Against the backdrop of realignment and rising inmate populations, the Los Angeles Sheriff’s department is closing a notoriously rough cellblock. That closure will cost the county 1,000 beds even as its population races towards capacity.
Currently, the county has roughly 20,000 beds for inmates, but tries to keep about 2,000 beds available. That allows flexibility for unforeseen circumstances including situations such as maintenance or if inmates need to be separated. To ensure that enough beds remain available for these eventualities or even just to maintain jail functions, the department is looking at all available options.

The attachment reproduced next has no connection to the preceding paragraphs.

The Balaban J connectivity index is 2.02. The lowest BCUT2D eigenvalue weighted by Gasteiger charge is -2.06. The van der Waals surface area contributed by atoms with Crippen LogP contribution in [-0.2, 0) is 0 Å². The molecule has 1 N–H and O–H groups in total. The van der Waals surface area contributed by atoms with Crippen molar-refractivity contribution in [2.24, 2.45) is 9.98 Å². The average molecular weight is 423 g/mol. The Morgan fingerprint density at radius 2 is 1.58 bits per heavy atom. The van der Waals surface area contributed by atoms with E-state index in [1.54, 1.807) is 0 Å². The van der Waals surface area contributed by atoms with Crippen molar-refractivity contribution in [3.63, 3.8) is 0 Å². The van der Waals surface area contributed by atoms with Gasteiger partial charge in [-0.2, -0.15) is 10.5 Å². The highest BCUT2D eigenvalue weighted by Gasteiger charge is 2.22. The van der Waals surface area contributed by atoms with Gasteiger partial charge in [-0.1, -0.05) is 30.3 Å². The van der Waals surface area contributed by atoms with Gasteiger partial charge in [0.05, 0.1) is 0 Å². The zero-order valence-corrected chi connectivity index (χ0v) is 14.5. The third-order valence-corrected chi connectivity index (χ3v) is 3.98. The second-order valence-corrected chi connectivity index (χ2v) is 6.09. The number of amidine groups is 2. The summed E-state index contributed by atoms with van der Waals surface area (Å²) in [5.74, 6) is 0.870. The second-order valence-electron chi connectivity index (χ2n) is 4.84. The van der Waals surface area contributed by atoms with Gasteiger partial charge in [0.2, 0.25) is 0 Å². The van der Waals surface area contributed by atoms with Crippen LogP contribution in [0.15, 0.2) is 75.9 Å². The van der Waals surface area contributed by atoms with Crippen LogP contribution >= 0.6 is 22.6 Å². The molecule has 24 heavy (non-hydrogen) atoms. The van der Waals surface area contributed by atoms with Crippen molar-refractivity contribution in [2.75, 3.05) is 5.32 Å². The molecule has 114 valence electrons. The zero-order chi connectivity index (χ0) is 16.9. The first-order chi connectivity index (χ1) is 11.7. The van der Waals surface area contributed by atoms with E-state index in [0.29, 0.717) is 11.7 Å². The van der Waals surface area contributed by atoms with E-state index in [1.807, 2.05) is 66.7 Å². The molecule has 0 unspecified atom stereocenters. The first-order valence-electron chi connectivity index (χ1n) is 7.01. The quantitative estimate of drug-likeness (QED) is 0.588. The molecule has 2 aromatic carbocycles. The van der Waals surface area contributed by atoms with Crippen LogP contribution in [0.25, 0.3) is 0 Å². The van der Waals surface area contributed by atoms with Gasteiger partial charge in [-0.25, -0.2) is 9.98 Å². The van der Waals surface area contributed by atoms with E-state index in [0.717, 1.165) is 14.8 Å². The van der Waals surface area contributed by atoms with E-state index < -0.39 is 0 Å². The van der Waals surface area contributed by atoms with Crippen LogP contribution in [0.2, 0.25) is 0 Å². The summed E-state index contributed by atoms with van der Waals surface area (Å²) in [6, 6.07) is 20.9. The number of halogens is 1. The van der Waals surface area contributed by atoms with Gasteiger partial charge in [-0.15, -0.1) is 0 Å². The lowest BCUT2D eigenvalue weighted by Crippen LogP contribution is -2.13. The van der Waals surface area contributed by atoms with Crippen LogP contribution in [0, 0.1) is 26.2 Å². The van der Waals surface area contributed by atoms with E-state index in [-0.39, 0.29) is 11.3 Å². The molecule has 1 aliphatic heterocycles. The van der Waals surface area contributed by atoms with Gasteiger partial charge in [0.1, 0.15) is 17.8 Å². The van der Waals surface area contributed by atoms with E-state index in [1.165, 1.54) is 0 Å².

Some have recommended electronically monitoring offenders in the community – a service that costs about 25 percent as much as physical incarcerations. Others are calling for more jails be built – but that price tag could approach $1 billion. And the Sheriff’s office is looking at shipping non-violent, long-term inmates to facilities in neighboring Kern or Fresno Counties for detention.
From the Los Angeles Daily News:
Once-crowded cells now sit empty inside Men’s Central Jail, as Sheriff Lee Baca clears out the places where deputies have been accused of beating inmates.
He wants the most violence-plagued modules, which contain about 1,000 beds, shut down before the end of the year.
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